10,000 Kenyan MSMEs among beneficiaries of VISA Sh246mn grant programMarch 6, 2020
NAIROBI, Kenya, Mar 6 – Global digital payment company VISA has partnered with Hand in Hand International – a global non-profit organization – to provide business education and broadened financial services access to 10,000 micro-businesses in Kenya, in which 75 percent are owned by women.
VISA Chief Executive Officer Al Kelly said the partnership will further women’s economic empowerment, which has a multiplier effect, boosting economic growth and leading to greater development outcomes.
The initiative in Kenya is part of a three -year US$2.4 million (Sh246mn) partnership to assist SMEs in developing economies in Africa, South Asia, and the Middle East.
Visa has also partnered with IFundWomen, a funding and education platform that provides access to capital through grants and crowdfunding, expert business coaching and a network of women business owners.
The new global partnership is specifically designed to help entrepreneurs secure the funding they need through a series of grant contests.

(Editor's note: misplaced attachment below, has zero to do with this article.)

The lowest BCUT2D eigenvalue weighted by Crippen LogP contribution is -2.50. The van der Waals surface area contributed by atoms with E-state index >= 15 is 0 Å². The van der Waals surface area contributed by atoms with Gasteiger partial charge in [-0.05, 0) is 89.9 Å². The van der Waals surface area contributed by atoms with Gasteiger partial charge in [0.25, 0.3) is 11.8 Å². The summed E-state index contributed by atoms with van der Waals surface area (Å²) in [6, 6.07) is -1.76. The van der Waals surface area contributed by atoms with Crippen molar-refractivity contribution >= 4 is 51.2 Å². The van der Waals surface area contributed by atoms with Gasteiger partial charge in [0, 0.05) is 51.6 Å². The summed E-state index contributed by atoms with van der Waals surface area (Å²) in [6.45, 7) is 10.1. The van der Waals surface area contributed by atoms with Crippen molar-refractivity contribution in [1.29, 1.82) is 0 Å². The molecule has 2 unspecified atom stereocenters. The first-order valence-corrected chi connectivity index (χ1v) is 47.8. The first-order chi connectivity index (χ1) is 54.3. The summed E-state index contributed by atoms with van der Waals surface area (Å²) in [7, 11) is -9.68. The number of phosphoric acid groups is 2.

The announcement was made in commemoration of Women’s History Month which kicked off on 1st March.
Currently, the global rate of female entrepreneurship has beaten male entrepreneurs with more than 250 million women around the world engaged in businesses.
“Women power economies around the world and increasingly are a driving force in the creation of new businesses,” said Al Kelly, chief executive officer, and chairman, Visa.
“Visa is committed to using the full power of our network, brand and financial resources to put a spotlight on this growing economic force and help female entrepreneurs achieve their dreams,” she said.
The partnerships come at the back of findings from the second annual “State of Female Entrepreneurship” report sponsored by Visa.
The annual study, which seeks to understand the goals, aspirations, and challenges facing women business owners, found that 79 percent of women entrepreneurs in the United States feel more empowered now than they did five years ago, yet 66% report difficulty in obtaining the funding they need.
“In an increasingly digital world, businesses need to constantly adapt to shifting consumer preferences. But keeping up is challenging, especially for a small business. The women entrepreneurs I have met echo a need for more access to capital to fund, run and grow their businesses, “ said Suzan Kereere, global head of merchant sales and acquiring, Visa.
“We are excited to help level the playing field through more access to tools and grants this year and will continue to champion women in all facets of life in the pursuit of an inclusive digital society.